Photograph by Jamie Betts

Q&A with a faculty podcaster

May 18, 2022


Professor Stephanie Spera noticed her students’ interest in career paths related to the environmental issues, so she and a colleague to launched the podcast “How We Got Here: Because the Earth Needs Professional Help.”
By Sunni Brown, GC'18
I knew I had a lot of cool friends who do really cool things.
Stephanie Spera

Assistant Professor of Geography and the Environment

Why a podcast, and why start this particular podcast?

The majority of Gen Z cares deeply about engaging with the climate emergency they inherited. At the same time, these students are facing increased pressure to have defined career paths determined from an early age. Perceived career options are often limited to the classes they take in high school or what is depicted in the media — engineer, lawyer, doctor — and their families may think that the combination of their strengths and passion is not transferable to a “real job.” 

When I launched the speaker series in my class, I knew I had a lot of cool friends who do really cool things — one is a UR alum who is a Nat Geo Explorer. I just emailed about a dozen people and asked if they would come talk about what they do and their career paths, and they all said yes. 

My students got to ask them questions, and they all spoke a little bit about “here’s how I got to this place.” My students just loved it. My end-of-semester class survey was full of comments about how great the speaker series was and “we didn’t know you could major in biology and end up an activist” — things like that. That’s when I realized it could be a great resource on a much broader scale.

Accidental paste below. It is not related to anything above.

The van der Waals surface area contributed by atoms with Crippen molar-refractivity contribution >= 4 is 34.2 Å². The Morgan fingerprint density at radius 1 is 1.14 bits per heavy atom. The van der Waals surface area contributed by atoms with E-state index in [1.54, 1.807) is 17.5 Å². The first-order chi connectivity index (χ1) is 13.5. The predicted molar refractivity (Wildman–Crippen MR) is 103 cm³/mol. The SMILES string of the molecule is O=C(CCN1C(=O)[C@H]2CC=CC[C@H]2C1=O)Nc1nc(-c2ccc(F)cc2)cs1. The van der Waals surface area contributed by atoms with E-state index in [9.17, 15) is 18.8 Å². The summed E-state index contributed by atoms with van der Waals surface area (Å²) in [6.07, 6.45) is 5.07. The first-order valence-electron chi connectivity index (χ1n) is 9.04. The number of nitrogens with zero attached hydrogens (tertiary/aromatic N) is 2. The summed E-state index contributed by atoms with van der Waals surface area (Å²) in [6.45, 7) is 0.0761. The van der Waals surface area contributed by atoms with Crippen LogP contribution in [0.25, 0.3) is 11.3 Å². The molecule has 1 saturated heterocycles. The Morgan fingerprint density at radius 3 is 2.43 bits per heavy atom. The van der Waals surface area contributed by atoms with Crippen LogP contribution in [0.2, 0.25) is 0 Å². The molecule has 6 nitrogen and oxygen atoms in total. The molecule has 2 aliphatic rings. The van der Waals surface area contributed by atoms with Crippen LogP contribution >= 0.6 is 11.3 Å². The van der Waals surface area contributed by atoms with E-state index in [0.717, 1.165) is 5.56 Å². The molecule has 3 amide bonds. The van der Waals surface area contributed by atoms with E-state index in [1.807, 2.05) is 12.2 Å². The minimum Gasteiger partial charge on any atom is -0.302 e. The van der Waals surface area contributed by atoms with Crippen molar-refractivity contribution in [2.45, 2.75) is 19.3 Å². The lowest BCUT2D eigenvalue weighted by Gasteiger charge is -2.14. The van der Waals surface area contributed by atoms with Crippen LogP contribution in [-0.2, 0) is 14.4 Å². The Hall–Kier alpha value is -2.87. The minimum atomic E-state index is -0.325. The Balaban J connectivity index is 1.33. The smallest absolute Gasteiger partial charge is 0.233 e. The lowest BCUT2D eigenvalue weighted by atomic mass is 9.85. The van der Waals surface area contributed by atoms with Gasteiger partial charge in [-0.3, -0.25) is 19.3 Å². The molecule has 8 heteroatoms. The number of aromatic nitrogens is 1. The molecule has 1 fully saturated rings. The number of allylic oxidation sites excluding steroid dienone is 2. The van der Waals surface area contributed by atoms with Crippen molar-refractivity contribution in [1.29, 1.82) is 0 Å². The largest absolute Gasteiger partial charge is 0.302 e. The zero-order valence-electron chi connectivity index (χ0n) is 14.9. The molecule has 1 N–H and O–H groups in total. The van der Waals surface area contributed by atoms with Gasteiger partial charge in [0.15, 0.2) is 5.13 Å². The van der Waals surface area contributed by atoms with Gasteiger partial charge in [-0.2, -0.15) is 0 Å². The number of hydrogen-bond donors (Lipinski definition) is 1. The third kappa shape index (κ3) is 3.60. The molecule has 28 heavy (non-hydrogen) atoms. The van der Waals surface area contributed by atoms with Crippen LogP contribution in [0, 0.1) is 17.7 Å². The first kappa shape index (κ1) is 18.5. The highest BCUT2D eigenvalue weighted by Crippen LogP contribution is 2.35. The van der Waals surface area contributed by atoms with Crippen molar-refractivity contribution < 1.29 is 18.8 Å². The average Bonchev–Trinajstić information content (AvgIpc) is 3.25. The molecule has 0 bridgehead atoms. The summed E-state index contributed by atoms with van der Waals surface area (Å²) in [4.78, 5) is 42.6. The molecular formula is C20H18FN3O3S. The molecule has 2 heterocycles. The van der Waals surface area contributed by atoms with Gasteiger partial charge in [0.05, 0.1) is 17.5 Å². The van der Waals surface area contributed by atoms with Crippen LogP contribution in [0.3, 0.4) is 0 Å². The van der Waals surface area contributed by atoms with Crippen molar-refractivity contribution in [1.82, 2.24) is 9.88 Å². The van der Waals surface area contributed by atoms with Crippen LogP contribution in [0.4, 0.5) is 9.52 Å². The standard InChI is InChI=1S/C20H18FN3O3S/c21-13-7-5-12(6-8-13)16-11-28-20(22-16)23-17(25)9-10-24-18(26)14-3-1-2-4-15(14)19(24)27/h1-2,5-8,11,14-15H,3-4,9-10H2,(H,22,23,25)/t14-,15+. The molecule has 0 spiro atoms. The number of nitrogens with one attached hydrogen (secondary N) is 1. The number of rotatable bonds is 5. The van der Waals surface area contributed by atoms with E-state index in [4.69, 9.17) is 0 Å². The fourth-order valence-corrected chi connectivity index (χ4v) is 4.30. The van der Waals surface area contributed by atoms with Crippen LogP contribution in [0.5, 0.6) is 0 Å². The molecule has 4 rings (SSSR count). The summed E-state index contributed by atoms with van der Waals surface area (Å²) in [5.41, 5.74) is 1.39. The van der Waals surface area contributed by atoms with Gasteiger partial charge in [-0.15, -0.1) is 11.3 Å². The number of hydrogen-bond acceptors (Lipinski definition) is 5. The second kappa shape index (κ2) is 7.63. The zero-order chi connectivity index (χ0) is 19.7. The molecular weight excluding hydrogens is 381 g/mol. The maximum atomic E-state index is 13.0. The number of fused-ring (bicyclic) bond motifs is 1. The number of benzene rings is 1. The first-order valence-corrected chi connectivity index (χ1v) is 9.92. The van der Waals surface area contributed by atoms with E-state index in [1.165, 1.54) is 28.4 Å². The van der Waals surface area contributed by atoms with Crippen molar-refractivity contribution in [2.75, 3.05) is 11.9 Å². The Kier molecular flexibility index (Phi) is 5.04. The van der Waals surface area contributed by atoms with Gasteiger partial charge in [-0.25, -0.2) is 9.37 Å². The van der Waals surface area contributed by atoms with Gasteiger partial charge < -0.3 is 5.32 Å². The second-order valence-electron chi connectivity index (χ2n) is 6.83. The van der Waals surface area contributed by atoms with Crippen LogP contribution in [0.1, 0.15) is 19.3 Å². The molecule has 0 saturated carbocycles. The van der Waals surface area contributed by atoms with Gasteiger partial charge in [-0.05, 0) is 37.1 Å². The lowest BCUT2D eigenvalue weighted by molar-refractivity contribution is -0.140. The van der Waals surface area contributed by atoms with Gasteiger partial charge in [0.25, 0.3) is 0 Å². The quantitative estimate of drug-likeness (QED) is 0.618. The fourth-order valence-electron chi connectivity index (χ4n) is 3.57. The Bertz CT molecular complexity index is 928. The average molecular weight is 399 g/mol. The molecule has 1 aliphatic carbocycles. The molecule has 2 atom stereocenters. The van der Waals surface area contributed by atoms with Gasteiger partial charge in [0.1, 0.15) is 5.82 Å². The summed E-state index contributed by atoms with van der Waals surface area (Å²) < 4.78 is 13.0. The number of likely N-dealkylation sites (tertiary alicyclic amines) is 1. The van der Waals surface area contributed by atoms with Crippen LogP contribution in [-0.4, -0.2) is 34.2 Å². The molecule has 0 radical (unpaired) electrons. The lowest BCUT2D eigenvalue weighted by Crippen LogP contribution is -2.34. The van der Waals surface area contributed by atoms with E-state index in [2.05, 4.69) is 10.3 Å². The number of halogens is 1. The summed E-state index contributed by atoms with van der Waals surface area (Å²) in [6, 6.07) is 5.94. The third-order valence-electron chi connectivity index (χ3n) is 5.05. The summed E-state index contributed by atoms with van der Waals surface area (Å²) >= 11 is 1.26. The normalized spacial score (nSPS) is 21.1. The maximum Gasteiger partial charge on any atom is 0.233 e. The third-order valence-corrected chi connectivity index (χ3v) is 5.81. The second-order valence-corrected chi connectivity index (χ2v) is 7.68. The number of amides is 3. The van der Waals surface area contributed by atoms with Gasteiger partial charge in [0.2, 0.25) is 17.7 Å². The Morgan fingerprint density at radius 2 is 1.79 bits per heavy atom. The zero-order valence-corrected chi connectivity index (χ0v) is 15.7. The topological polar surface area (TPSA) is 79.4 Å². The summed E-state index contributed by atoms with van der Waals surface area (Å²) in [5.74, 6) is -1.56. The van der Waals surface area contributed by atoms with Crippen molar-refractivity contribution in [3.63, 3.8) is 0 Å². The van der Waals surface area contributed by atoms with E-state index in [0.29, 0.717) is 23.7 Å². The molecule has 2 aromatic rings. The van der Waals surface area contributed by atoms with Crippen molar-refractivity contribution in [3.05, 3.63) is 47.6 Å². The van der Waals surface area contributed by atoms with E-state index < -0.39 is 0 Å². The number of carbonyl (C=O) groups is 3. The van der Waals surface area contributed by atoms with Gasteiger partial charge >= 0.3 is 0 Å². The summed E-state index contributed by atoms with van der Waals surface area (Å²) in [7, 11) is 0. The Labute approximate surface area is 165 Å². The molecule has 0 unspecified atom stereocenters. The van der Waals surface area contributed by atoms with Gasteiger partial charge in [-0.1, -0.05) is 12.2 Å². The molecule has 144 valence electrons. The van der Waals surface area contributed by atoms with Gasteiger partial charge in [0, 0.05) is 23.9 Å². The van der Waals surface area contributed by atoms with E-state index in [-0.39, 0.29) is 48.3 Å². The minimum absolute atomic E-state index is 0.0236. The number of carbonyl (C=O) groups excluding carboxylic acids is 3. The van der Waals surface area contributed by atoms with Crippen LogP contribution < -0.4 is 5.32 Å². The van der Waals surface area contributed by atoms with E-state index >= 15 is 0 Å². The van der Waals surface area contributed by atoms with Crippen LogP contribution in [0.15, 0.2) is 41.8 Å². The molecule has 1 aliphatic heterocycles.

I approached my friend Rachel Lupien, a paleoclimatologist, about cohosting a podcast as a way to reach a lot of people, and we dove in. Our guests have ranged from science journalists to policymakers to climate justice activists, and they have talked about their varied and often unpredictable career paths. 

What’s the response been? 

Allegedly, we have somewhere between two and three thousand listeners. The people who have told us they listen to it really like it, and I think it’s all about hearing different people’s journeys. Our target audience is college students thinking about career paths, but it has wide appeal to anyone who cares about the climate crisis or wants to learn about super-interesting people.

Has there been a career that stood out to you?

One interview that comes to mind is Craig Santos Perez, who’s an American Book Award winner. He’s an activist and professor and eco-poet. I think it was really cool to hear about how much he could do for the climate movement through his art. All the episodes are connected by climate change, but another through line is how important the ability to communicate is across all careers.

Being able to resonate and reach people on such a large scale is exciting, right?

I wish I heard this in college. I wish someone was telling me: “Oh, here are the 48,000 things that you could do,” and not just, “Oh I saw this path, my professor did this path, or my parents did this path, so I guess I’ll do it.” It’s exciting to arm people with a wide variety of climate-centric careers and the knowledge that you don’t have to have your life figured out at 22.